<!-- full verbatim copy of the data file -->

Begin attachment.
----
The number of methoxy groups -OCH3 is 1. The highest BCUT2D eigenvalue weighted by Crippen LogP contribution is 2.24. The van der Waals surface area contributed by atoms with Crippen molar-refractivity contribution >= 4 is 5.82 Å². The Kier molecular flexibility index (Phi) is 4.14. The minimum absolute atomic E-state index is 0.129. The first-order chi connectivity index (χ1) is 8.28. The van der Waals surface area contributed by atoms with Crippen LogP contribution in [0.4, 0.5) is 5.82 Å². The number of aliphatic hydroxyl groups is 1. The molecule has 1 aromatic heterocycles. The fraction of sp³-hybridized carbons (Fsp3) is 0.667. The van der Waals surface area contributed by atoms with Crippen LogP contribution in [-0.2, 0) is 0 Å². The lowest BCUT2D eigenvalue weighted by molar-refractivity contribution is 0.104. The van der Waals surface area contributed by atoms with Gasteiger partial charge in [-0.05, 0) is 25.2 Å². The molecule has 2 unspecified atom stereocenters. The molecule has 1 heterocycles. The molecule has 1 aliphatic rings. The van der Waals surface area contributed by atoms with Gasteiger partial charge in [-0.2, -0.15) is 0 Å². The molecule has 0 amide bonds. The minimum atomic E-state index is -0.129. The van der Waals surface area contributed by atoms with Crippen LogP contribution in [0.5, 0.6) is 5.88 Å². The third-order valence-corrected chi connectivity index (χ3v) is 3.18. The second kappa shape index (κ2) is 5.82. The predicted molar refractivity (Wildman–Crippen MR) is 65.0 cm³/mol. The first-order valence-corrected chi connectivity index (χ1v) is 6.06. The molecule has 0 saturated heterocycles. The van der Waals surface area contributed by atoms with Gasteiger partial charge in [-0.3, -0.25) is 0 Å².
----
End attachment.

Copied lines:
The number of methoxy groups -OCH3 is 1. The highest BCUT2D eigenvalue weighted by Crippen LogP contribution is 2.24. The van der Waals surface area contributed by atoms with Crippen molar-refractivity contribution >= 4 is 5.82 Å². The Kier molecular flexibility index (Phi) is 4.14. The minimum absolute atomic E-state index is 0.129. The first-order chi connectivity index (χ1) is 8.28. The van der Waals surface area contributed by atoms with Crippen LogP contribution in [0.4, 0.5) is 5.82 Å². The number of aliphatic hydroxyl groups is 1. The molecule has 1 aromatic heterocycles. The fraction of sp³-hybridized carbons (Fsp3) is 0.667. The van der Waals surface area contributed by atoms with Crippen LogP contribution in [-0.2, 0) is 0 Å². The lowest BCUT2D eigenvalue weighted by molar-refractivity contribution is 0.104. The van der Waals surface area contributed by atoms with Gasteiger partial charge in [-0.05, 0) is 25.2 Å². The molecule has 2 unspecified atom stereocenters. The molecule has 1 heterocycles. The molecule has 1 aliphatic rings. The van der Waals surface area contributed by atoms with Gasteiger partial charge in [-0.2, -0.15) is 0 Å². The molecule has 0 amide bonds. The minimum atomic E-state index is -0.129. The van der Waals surface area contributed by atoms with Crippen LogP contribution in [0.5, 0.6) is 5.88 Å². The third-order valence-corrected chi connectivity index (χ3v) is 3.18. The second kappa shape index (κ2) is 5.82. The predicted molar refractivity (Wildman–Crippen MR) is 65.0 cm³/mol. The first-order valence-corrected chi connectivity index (χ1v) is 6.06. The molecule has 0 saturated heterocycles. The van der Waals surface area contributed by atoms with Gasteiger partial charge in [-0.3, -0.25) is 0 Å².